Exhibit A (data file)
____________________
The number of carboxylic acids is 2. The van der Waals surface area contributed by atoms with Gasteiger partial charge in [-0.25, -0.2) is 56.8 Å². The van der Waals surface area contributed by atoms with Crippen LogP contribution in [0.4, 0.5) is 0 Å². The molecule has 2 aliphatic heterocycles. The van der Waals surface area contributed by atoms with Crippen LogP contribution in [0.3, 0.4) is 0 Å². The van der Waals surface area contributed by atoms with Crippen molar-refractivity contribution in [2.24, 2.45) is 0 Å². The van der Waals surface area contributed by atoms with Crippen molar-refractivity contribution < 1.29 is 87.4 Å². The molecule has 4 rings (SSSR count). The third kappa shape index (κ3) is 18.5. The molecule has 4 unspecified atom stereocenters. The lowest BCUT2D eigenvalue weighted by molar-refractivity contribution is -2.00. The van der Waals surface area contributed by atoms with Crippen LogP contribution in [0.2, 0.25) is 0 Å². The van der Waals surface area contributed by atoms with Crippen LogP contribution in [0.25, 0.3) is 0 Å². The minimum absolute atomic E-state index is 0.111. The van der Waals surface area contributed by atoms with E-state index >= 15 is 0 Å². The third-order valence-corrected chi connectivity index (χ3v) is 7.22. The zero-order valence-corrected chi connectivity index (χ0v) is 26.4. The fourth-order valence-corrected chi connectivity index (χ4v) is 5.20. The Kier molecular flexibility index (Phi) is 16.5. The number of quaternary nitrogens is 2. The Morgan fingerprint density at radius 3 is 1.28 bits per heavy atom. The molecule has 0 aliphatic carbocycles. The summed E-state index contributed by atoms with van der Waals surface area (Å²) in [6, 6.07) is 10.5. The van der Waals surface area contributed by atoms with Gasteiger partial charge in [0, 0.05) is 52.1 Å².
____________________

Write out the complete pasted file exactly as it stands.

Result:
The number of carboxylic acids is 2. The van der Waals surface area contributed by atoms with Gasteiger partial charge in [-0.25, -0.2) is 56.8 Å². The van der Waals surface area contributed by atoms with Crippen LogP contribution in [0.4, 0.5) is 0 Å². The molecule has 2 aliphatic heterocycles. The van der Waals surface area contributed by atoms with Crippen LogP contribution in [0.3, 0.4) is 0 Å². The van der Waals surface area contributed by atoms with Crippen molar-refractivity contribution in [2.24, 2.45) is 0 Å². The van der Waals surface area contributed by atoms with Crippen molar-refractivity contribution < 1.29 is 87.4 Å². The molecule has 4 rings (SSSR count). The third kappa shape index (κ3) is 18.5. The molecule has 4 unspecified atom stereocenters. The lowest BCUT2D eigenvalue weighted by molar-refractivity contribution is -2.00. The van der Waals surface area contributed by atoms with Crippen LogP contribution in [0.2, 0.25) is 0 Å². The van der Waals surface area contributed by atoms with Crippen LogP contribution in [0.25, 0.3) is 0 Å². The minimum absolute atomic E-state index is 0.111. The van der Waals surface area contributed by atoms with E-state index >= 15 is 0 Å². The third-order valence-corrected chi connectivity index (χ3v) is 7.22. The zero-order valence-corrected chi connectivity index (χ0v) is 26.4. The fourth-order valence-corrected chi connectivity index (χ4v) is 5.20. The Kier molecular flexibility index (Phi) is 16.5. The number of quaternary nitrogens is 2. The Morgan fingerprint density at radius 3 is 1.28 bits per heavy atom. The molecule has 0 aliphatic carbocycles. The summed E-state index contributed by atoms with van der Waals surface area (Å²) in [6, 6.07) is 10.5. The van der Waals surface area contributed by atoms with Gasteiger partial charge in [0, 0.05) is 52.1 Å².